References Cited by the Examiner vUNITED STATES PATENTS 2,417,506 3/1947 Lamb 17a-.7.1 2,451,640 10/1948 Thalner 17a-7.2

FOREIGN PATENTS 830,083 3/1960 Great Britain.

DAVID G. REDlNBAUG-H, Primary Examiner.

R. L. RICHARDSON, Assistant Examiner.

Patent Citations
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Referenced by
Citing PatentFiling datePublication dateApplicantTitle
US3342933 *Jun 10, 1963Sep 19, 1967Philips CorpMedical x-ray television system of the kind comprising an adjustable contrast control
US3373506 *Aug 16, 1966Mar 19, 1968Dalto Electronics CorpAircraft landing lights simulator
US3748377 *Mar 1, 1972Jul 24, 1973Philips CorpCircuit arrangement for producing an unambiguous marker in a television image
US4134137 *Nov 1, 1976Jan 9, 1979Xerox CorporationSingle wire microelectrometer imaging system
US4185198 *Jun 30, 1977Jan 22, 1980Tokyo Shibaura Electric Co., Ltd.Means for generating an X-ray exposure command in response to a video signal component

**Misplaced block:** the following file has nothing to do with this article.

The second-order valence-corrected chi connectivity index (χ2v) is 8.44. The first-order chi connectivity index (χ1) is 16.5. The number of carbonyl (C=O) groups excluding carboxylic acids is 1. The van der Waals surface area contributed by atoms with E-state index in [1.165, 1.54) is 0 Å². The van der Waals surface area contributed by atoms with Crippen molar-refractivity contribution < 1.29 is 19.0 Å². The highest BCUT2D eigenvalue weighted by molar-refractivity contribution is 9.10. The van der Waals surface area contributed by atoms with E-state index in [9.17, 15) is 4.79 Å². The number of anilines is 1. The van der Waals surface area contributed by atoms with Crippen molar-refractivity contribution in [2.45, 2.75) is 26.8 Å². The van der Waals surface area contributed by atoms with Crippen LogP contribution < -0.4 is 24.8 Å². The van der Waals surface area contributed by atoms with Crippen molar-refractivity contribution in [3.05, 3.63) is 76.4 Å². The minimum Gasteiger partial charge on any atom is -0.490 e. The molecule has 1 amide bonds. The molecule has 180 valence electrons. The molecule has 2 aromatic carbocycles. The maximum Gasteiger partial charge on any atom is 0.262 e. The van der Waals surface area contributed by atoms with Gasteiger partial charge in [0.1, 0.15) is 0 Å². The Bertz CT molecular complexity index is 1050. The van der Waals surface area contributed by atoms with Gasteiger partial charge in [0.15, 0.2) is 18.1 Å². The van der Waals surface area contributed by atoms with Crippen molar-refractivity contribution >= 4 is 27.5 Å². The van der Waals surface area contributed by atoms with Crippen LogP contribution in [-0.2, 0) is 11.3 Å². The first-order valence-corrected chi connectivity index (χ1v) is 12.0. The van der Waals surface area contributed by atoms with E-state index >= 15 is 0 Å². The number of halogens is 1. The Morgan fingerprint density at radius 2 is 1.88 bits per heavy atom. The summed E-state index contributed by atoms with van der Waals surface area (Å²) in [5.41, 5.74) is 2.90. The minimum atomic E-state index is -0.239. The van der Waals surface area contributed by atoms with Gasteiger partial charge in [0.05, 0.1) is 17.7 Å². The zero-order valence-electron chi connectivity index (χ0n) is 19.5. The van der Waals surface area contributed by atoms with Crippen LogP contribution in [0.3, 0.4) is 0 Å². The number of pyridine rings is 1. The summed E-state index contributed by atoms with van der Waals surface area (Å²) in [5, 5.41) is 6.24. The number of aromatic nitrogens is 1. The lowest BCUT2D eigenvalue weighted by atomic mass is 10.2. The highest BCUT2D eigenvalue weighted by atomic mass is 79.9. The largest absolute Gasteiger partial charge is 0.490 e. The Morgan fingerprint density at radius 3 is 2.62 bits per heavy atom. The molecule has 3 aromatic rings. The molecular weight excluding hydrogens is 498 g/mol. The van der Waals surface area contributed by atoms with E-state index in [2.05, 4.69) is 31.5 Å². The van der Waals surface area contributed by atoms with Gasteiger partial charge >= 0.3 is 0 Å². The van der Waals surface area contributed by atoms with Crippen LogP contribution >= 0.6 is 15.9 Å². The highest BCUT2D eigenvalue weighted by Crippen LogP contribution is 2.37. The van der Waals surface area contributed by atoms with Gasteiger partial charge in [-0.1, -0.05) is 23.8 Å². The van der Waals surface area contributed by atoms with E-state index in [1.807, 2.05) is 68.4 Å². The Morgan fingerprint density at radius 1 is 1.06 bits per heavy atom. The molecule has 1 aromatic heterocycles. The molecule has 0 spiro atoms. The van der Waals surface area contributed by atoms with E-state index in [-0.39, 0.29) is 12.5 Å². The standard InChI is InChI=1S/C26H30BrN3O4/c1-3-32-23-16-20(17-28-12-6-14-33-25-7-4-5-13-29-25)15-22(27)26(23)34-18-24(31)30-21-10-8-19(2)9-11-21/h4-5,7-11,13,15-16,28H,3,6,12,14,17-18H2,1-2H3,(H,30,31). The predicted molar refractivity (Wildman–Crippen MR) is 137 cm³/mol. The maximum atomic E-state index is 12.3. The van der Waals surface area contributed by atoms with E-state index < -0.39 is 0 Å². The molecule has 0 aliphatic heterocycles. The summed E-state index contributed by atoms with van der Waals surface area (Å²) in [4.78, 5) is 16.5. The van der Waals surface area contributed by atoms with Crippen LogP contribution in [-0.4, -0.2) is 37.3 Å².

US4628362 *May 2, 1985Dec 9, 1986American Dynamics CorporationCombined video AGC and digitizing circuit
US4660091 *Sep 16, 1985Apr 21, 1987Eastman Kodak CompanyExposure level correction for film-to-video conversion
US4754332 *Oct 1, 1986Jun 28, 1988Victor Hasselblad AbDevice for presenting and selectively altering the brightness of a digitized image
US4910592 *Jan 13, 1988Mar 20, 1990Picker International, Inc.Radiation imaging automatic gain control
US5091779 *Jul 11, 1990Feb 25, 1992Richard Wolf GmbhAutomatic light adjustment means for an endoscope
EP0091868A1 *Apr 6, 1983Oct 19, 1983Thomson-CsfCircuit to improve the contrast of a detail of a video image
EP0415152A1 *Aug 10, 1990Mar 6, 1991Richard Wolf GmbHAutomatic illumination control of an endoscope
Classifications
U.S. Classification348/28, 348/E05.35, 348/E05.73, 348/E05.41, 348/E05.86
International ClassificationH04N5/235, H04N5/20, H04N5/32, H04N5/243
Cooperative ClassificationH04N5/243, H04N5/2351, H04N5/32, H04N5/20
European ClassificationH04N5/235B, H04N5/20, H04N5/243, H04N5/32